And one thing is certain, the higher the stock goes, the higher the expectation will be for earnings.
At its current levels, the stock is priced for perfection and must dramatically outperform expectations and its expectation is already at 100 percent growth, Squali said.
He added that for his firm to even change its rating, Twitter's stock would need to show more than 103 percent growth. In addition to earnings pressure, Twitter may also have to prove that it can sustain its high valuation under economic pressures.
"All it takes is to go through a hiccup in macro and people are going to want to hide somewhere with an earnings story. Well, this one doesn't have an earnings story," Squali said.
"We are bound to have a pullback at some point in the next three to four years. And people are going to be running to much less volatile earnings rich stories."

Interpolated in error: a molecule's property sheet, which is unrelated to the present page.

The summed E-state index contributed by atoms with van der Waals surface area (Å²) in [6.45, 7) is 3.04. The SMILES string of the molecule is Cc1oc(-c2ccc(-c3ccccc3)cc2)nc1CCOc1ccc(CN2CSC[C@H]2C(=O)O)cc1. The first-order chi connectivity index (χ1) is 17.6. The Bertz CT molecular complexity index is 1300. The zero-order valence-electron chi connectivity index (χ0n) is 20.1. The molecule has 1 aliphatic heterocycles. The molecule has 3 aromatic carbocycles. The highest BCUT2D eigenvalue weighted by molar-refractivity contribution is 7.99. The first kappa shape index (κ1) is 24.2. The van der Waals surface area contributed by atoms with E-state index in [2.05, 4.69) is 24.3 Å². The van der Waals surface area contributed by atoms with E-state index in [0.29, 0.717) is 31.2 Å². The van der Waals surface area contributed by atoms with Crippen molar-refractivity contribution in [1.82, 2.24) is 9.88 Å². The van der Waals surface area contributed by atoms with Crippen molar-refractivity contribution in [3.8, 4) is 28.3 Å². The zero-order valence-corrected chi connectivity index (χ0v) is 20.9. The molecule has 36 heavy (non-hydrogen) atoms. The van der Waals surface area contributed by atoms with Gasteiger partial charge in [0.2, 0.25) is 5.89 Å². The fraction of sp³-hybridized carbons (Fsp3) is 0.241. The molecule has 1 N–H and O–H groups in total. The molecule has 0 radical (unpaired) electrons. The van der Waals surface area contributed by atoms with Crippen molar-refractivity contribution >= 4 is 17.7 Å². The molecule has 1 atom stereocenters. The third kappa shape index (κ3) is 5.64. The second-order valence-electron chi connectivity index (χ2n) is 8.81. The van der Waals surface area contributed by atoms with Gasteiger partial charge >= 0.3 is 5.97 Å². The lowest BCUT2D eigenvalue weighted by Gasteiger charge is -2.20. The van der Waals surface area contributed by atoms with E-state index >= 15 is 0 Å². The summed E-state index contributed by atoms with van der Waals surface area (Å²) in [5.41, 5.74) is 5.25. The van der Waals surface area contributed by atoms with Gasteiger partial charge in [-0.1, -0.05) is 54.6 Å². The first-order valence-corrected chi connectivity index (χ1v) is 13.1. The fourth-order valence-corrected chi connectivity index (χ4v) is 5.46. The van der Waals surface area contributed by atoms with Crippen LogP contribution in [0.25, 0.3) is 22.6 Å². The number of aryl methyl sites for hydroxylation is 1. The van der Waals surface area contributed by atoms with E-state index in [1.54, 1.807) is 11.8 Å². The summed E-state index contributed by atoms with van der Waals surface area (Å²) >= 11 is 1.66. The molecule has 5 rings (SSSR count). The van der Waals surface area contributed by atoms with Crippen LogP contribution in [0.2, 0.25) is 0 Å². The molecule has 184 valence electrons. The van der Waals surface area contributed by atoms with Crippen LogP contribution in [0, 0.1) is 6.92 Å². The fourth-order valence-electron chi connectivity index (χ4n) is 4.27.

On the flipside, though, Twitter's soaring valuation makes other Internet names look more attractive, analysts said.
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"With regards to Twitter, we are actually short it right now. If Twitter is worth this much, it makes us feel that much better on our Facebook position," said Dan Niles of AlphaOne Capital Partners. "This move, to me, looks a little parabolic, but the good news is we own a lot of other Internet names, like Yahoo and Google."
Squali said that between Facebook and Twitter, his firm likes Facebook a lot more because it's less than half the price on a relative basis and has a much higher rate of user engagement.
He added that Google and Facebook were his top two picks.
"The higher Twitter goes, the cheaper these stocks look," Squali said.
—By CNBC's Cadie Thompson. Follow her on Twitter